Tech investor and entrepreneurs had a mixed reaction to $230 million series of Budget 2020 measures aimed toward their sector - in what was, against the multi-billion spend-up elsewhere, a relatively modest range of new initiatives.
One of the new measures will double to 1400 the number of exporting firms receiving intensive support in offshore markets from New Zealand Trade & Enterprise.
Some $32 million would be applied to the Focus programme to achieve that over the next four years, Finance Minister Grant Robertson, said, with three-quarters of the assisted companies employing 50 or fewer people, plus $40m for NZTE to expand its offshore business development efforts.
Rowan Simpson, chairman of private investment company Hoku Group, and a shareholder in two export-focused software companies, Timely and Vend, said more was not necessarily better.
"NZTE used to have a program to support exporters called Focus 500, limited to 500 companies. I was critical a few years ago when it was expanded to include 700 companies, pointing out that was the opposite of focus.
"Yesterday it was doubled to include 1400 companies," Simpson said.
"As Steve Jobs famously said, 'People think focus means saying yes to the thing you've got to focus on. But that's not what it means at all. It means saying no to the hundred other good ideas that there are. You have to pick carefully'.
"Making it the Focus 300 with four times the support for each company included would be much smarter and would force them to be much clearer about exactly who they can assist and how. In other words: focus on the outcomes rather than counting the inputs."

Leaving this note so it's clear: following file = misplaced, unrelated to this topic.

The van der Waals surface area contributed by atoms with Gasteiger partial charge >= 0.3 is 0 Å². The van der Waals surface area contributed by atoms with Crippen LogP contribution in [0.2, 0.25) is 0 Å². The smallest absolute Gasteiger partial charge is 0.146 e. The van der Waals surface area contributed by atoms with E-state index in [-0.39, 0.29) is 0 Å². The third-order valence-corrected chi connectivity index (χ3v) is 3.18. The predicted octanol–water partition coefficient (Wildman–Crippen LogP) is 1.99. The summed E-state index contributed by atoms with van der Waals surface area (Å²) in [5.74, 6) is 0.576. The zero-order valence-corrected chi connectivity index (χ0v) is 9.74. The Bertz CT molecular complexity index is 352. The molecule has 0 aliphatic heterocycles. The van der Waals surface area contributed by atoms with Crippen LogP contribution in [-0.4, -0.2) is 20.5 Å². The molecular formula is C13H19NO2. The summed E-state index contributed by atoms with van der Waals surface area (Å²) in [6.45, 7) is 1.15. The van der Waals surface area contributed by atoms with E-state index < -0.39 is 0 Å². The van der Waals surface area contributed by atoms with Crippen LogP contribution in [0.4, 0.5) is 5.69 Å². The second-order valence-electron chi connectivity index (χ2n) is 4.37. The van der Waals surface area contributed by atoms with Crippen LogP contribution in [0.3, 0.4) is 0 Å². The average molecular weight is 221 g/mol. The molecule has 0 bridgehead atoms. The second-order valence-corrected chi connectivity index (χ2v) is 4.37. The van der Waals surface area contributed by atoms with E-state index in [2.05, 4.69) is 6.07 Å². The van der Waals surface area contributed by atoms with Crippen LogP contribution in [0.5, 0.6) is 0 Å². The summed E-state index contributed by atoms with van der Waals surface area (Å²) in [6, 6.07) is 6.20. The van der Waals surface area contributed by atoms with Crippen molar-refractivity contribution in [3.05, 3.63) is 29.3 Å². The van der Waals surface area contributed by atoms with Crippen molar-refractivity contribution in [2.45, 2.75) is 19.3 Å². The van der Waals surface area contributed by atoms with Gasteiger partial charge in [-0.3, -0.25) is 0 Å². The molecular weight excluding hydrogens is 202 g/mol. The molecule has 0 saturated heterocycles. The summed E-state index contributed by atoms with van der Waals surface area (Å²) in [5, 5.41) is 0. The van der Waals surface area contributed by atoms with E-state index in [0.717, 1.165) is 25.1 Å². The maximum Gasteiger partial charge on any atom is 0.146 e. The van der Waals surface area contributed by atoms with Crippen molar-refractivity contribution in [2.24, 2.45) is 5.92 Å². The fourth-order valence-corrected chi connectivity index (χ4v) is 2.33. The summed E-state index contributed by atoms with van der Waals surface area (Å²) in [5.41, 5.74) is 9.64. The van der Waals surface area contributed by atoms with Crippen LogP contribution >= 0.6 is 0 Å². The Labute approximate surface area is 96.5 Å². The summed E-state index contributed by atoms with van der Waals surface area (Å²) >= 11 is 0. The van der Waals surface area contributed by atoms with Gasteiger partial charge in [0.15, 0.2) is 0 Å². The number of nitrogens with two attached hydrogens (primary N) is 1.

R&D support welcomed, but how about that $20b?
The $230m package also saw a new lending scheme will allow firms to borrow up to 50 per cent of the cost of their 'business as usual' expenditure in research and development, capped at a maximum of $100,000.
Some $150m is set aside for that and it is expected to be up and running by early June, with details coming in the near future.
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Also set aside was $80m to make failed innovations eligible for tax deductions.
Mark Vivian, a partner at NZ's largest venture capital firm, Movac, said all were useful initiatives.
But he was keenest to see how the government would spend the $20 billion in Budget 2020 funds that Finance Minister Grant Robertson held in reserve.
Deploying that money later this year could be "a great opportunity for the Government to be transformational and courageous. We look forward to seeing how they step up to that," Vivian said.
Vocational spending disappointment
Breccan Mcleod-Lundy, co-chair of NZRise - a ginger group for locally-owned IT companies, said "Our members are grateful for access to SME loans and R&D loans. We do note though that the latter have, in the past, been hard for IT companies to receive so we hope the rules match the innovation approach we see in the digital space.
More broadly hoped the substantial boost in health spending in Budget 2020 would provide opportunities for local tech companies to help improve systems, but he was withholding judgement until there was more detail on what projects could emerge.
Elsewhere, "Vocational training is one area of disappointment, McLeod-Lundy said.
"We would like to see much more focus on vocational approaches to high-wage sectors like ICT [information and communication technologies], informed by which industries are growing. It would be a disappointing outcome if we invested heavily in training but failed to match graduates up to the jobs we actually need filled in the future."
Shovel-ready ICT projects should be with NZ companies
Early in the outbreak, NZRise reiterated its call for the government to buy more local IT products and services, to help protect jobs and its tax base.
But it's still on the back-foot.
"Our review of last quarter's GETS [the Government Electronic Tender Service] data shows that while similar numbers of NZ-owned and international businesses won projects, the average contract won by an international bidder was three times the size," Mcleod-Lundy said.
He added, "Kicking off large infrastructure projects to support jobs in New Zealand jobs would also work in ICT but only if it includes a preference for businesses committing to long term employment and training of people in New Zealand."